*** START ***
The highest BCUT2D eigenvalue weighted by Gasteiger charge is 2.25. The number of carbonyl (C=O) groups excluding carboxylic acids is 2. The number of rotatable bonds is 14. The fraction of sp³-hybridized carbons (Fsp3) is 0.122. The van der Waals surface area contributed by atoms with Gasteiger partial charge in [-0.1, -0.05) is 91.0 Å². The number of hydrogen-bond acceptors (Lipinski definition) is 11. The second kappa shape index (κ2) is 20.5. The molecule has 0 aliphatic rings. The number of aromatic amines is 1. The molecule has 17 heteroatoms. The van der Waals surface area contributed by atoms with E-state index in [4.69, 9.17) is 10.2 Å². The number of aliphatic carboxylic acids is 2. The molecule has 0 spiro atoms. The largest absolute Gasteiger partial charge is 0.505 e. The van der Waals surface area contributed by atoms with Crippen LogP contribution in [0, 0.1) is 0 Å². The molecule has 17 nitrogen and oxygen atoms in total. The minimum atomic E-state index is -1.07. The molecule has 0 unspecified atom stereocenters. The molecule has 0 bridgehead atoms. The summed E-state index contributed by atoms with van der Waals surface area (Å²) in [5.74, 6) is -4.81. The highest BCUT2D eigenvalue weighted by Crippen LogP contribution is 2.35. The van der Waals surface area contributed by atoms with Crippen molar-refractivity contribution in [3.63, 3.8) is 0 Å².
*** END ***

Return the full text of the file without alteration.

The highest BCUT2D eigenvalue weighted by Gasteiger charge is 2.25. The number of carbonyl (C=O) groups excluding carboxylic acids is 2. The number of rotatable bonds is 14. The fraction of sp³-hybridized carbons (Fsp3) is 0.122. The van der Waals surface area contributed by atoms with Gasteiger partial charge in [-0.1, -0.05) is 91.0 Å². The number of hydrogen-bond acceptors (Lipinski definition) is 11. The second kappa shape index (κ2) is 20.5. The molecule has 0 aliphatic rings. The number of aromatic amines is 1. The molecule has 17 heteroatoms. The van der Waals surface area contributed by atoms with E-state index in [4.69, 9.17) is 10.2 Å². The number of aliphatic carboxylic acids is 2. The molecule has 0 spiro atoms. The largest absolute Gasteiger partial charge is 0.505 e. The van der Waals surface area contributed by atoms with Crippen LogP contribution in [0, 0.1) is 0 Å². The molecule has 17 nitrogen and oxygen atoms in total. The minimum atomic E-state index is -1.07. The molecule has 0 unspecified atom stereocenters. The molecule has 0 bridgehead atoms. The summed E-state index contributed by atoms with van der Waals surface area (Å²) in [5.74, 6) is -4.81. The highest BCUT2D eigenvalue weighted by Crippen LogP contribution is 2.35. The van der Waals surface area contributed by atoms with Crippen molar-refractivity contribution in [3.63, 3.8) is 0 Å².